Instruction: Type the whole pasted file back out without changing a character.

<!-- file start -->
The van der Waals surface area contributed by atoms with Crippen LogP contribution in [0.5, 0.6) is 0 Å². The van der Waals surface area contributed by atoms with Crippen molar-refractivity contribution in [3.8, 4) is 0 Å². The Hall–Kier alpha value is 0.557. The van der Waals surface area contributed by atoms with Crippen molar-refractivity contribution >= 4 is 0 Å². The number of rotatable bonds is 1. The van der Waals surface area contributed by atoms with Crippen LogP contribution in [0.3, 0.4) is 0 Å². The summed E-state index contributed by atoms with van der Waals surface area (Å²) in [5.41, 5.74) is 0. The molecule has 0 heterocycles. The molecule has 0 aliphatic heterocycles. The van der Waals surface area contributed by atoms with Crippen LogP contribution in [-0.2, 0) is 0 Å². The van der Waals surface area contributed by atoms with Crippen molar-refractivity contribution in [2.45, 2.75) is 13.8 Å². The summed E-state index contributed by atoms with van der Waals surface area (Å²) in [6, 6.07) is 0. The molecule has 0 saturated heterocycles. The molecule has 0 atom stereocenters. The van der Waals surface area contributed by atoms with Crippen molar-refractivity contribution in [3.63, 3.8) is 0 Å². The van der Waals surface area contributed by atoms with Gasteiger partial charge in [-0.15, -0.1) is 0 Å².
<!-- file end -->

The van der Waals surface area contributed by atoms with Crippen LogP contribution in [0.5, 0.6) is 0 Å². The van der Waals surface area contributed by atoms with Crippen molar-refractivity contribution in [3.8, 4) is 0 Å². The Hall–Kier alpha value is 0.557. The van der Waals surface area contributed by atoms with Crippen molar-refractivity contribution >= 4 is 0 Å². The number of rotatable bonds is 1. The van der Waals surface area contributed by atoms with Crippen LogP contribution in [0.3, 0.4) is 0 Å². The summed E-state index contributed by atoms with van der Waals surface area (Å²) in [5.41, 5.74) is 0. The molecule has 0 heterocycles. The molecule has 0 aliphatic heterocycles. The van der Waals surface area contributed by atoms with Crippen LogP contribution in [-0.2, 0) is 0 Å². The van der Waals surface area contributed by atoms with Crippen molar-refractivity contribution in [2.45, 2.75) is 13.8 Å². The summed E-state index contributed by atoms with van der Waals surface area (Å²) in [6, 6.07) is 0. The molecule has 0 saturated heterocycles. The molecule has 0 atom stereocenters. The van der Waals surface area contributed by atoms with Crippen molar-refractivity contribution in [3.63, 3.8) is 0 Å². The van der Waals surface area contributed by atoms with Gasteiger partial charge in [-0.15, -0.1) is 0 Å².